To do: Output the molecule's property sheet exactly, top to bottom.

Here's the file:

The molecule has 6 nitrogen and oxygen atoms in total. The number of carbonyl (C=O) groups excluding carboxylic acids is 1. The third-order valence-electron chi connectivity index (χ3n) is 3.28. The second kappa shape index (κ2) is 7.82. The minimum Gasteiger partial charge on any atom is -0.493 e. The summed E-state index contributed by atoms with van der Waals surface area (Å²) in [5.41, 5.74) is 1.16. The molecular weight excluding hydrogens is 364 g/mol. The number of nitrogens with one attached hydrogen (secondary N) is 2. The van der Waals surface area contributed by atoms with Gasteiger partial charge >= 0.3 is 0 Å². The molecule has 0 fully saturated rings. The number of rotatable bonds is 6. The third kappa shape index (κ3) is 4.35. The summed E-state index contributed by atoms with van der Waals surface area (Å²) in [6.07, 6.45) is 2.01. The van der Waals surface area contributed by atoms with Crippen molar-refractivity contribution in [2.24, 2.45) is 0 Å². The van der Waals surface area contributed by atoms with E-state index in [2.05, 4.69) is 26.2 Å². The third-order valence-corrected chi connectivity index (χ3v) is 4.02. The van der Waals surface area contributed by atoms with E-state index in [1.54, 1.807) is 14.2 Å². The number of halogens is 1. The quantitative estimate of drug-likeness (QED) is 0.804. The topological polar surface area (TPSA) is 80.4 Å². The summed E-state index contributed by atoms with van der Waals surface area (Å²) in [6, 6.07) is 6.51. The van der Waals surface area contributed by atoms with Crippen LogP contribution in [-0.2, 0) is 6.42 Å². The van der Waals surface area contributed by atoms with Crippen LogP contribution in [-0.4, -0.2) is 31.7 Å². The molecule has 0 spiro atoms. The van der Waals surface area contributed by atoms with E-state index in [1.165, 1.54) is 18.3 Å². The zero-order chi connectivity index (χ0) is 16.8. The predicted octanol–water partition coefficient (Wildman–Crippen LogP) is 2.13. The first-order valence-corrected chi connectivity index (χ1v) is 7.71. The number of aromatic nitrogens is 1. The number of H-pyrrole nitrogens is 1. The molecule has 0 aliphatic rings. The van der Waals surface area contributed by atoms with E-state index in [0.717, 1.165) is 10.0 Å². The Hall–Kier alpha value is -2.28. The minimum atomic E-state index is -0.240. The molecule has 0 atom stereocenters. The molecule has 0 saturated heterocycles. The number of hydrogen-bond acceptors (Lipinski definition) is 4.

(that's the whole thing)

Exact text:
The molecule has 6 nitrogen and oxygen atoms in total. The number of carbonyl (C=O) groups excluding carboxylic acids is 1. The third-order valence-electron chi connectivity index (χ3n) is 3.28. The second kappa shape index (κ2) is 7.82. The minimum Gasteiger partial charge on any atom is -0.493 e. The summed E-state index contributed by atoms with van der Waals surface area (Å²) in [5.41, 5.74) is 1.16. The molecular weight excluding hydrogens is 364 g/mol. The number of nitrogens with one attached hydrogen (secondary N) is 2. The van der Waals surface area contributed by atoms with Gasteiger partial charge >= 0.3 is 0 Å². The molecule has 0 fully saturated rings. The number of rotatable bonds is 6. The third kappa shape index (κ3) is 4.35. The summed E-state index contributed by atoms with van der Waals surface area (Å²) in [6.07, 6.45) is 2.01. The van der Waals surface area contributed by atoms with Crippen molar-refractivity contribution in [2.24, 2.45) is 0 Å². The van der Waals surface area contributed by atoms with E-state index in [2.05, 4.69) is 26.2 Å². The third-order valence-corrected chi connectivity index (χ3v) is 4.02. The van der Waals surface area contributed by atoms with E-state index in [1.54, 1.807) is 14.2 Å². The number of halogens is 1. The quantitative estimate of drug-likeness (QED) is 0.804. The topological polar surface area (TPSA) is 80.4 Å². The summed E-state index contributed by atoms with van der Waals surface area (Å²) in [6, 6.07) is 6.51. The van der Waals surface area contributed by atoms with Crippen LogP contribution in [-0.2, 0) is 6.42 Å². The van der Waals surface area contributed by atoms with Crippen LogP contribution in [-0.4, -0.2) is 31.7 Å². The molecule has 0 spiro atoms. The van der Waals surface area contributed by atoms with E-state index in [1.165, 1.54) is 18.3 Å². The zero-order chi connectivity index (χ0) is 16.8. The predicted octanol–water partition coefficient (Wildman–Crippen LogP) is 2.13. The first-order valence-corrected chi connectivity index (χ1v) is 7.71. The number of aromatic nitrogens is 1. The number of H-pyrrole nitrogens is 1. The molecule has 0 aliphatic rings. The van der Waals surface area contributed by atoms with E-state index in [0.717, 1.165) is 10.0 Å². The Hall–Kier alpha value is -2.28. The minimum atomic E-state index is -0.240. The molecule has 0 atom stereocenters. The molecule has 0 saturated heterocycles. The number of hydrogen-bond acceptors (Lipinski definition) is 4.